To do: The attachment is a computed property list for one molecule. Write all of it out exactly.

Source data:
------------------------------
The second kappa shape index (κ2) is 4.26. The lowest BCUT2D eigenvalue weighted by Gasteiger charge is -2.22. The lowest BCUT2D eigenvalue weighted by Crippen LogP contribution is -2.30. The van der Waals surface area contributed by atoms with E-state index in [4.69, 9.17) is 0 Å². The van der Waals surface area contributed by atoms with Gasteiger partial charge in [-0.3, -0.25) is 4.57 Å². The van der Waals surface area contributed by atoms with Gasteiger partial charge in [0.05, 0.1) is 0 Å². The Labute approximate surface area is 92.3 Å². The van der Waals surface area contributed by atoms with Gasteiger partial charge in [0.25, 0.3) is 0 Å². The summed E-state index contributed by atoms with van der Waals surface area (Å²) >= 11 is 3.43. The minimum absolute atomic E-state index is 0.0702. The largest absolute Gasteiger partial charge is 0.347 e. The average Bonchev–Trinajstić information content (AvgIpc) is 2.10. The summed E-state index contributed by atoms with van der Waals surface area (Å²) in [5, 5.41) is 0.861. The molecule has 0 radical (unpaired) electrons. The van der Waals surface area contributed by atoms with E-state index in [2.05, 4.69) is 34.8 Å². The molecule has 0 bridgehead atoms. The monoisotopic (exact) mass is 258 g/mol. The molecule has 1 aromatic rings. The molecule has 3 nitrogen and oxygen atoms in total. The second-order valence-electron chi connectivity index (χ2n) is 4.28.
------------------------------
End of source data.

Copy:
The second kappa shape index (κ2) is 4.26. The lowest BCUT2D eigenvalue weighted by Gasteiger charge is -2.22. The lowest BCUT2D eigenvalue weighted by Crippen LogP contribution is -2.30. The van der Waals surface area contributed by atoms with E-state index in [4.69, 9.17) is 0 Å². The van der Waals surface area contributed by atoms with Gasteiger partial charge in [-0.3, -0.25) is 4.57 Å². The van der Waals surface area contributed by atoms with Gasteiger partial charge in [0.05, 0.1) is 0 Å². The Labute approximate surface area is 92.3 Å². The van der Waals surface area contributed by atoms with Gasteiger partial charge in [0.25, 0.3) is 0 Å². The summed E-state index contributed by atoms with van der Waals surface area (Å²) >= 11 is 3.43. The minimum absolute atomic E-state index is 0.0702. The largest absolute Gasteiger partial charge is 0.347 e. The average Bonchev–Trinajstić information content (AvgIpc) is 2.10. The summed E-state index contributed by atoms with van der Waals surface area (Å²) in [5, 5.41) is 0.861. The molecule has 0 radical (unpaired) electrons. The van der Waals surface area contributed by atoms with E-state index in [2.05, 4.69) is 34.8 Å². The molecule has 0 bridgehead atoms. The monoisotopic (exact) mass is 258 g/mol. The molecule has 1 aromatic rings. The molecule has 3 nitrogen and oxygen atoms in total. The second-order valence-electron chi connectivity index (χ2n) is 4.28.